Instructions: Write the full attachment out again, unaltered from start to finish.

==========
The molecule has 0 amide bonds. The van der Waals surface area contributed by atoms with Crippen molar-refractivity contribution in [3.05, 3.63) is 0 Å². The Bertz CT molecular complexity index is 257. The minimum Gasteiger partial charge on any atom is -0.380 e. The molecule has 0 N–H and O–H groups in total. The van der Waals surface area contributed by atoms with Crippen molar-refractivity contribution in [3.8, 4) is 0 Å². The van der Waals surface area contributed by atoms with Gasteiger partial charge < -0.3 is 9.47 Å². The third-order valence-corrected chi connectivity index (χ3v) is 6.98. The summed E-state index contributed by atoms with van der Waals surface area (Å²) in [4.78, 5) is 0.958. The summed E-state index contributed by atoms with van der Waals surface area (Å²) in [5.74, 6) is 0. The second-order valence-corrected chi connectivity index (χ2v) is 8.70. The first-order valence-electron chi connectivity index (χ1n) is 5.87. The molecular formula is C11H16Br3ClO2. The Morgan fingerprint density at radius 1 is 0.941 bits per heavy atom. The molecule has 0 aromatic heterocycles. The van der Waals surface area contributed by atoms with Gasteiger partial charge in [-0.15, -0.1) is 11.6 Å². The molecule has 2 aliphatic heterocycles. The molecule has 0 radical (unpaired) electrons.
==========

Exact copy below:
The molecule has 0 amide bonds. The van der Waals surface area contributed by atoms with Crippen molar-refractivity contribution in [3.05, 3.63) is 0 Å². The Bertz CT molecular complexity index is 257. The minimum Gasteiger partial charge on any atom is -0.380 e. The molecule has 0 N–H and O–H groups in total. The van der Waals surface area contributed by atoms with Crippen molar-refractivity contribution in [3.8, 4) is 0 Å². The van der Waals surface area contributed by atoms with Gasteiger partial charge < -0.3 is 9.47 Å². The third-order valence-corrected chi connectivity index (χ3v) is 6.98. The summed E-state index contributed by atoms with van der Waals surface area (Å²) in [4.78, 5) is 0.958. The summed E-state index contributed by atoms with van der Waals surface area (Å²) in [5.74, 6) is 0. The second-order valence-corrected chi connectivity index (χ2v) is 8.70. The first-order valence-electron chi connectivity index (χ1n) is 5.87. The molecular formula is C11H16Br3ClO2. The Morgan fingerprint density at radius 1 is 0.941 bits per heavy atom. The molecule has 0 aromatic heterocycles. The van der Waals surface area contributed by atoms with Gasteiger partial charge in [-0.15, -0.1) is 11.6 Å². The molecule has 2 aliphatic heterocycles. The molecule has 0 radical (unpaired) electrons.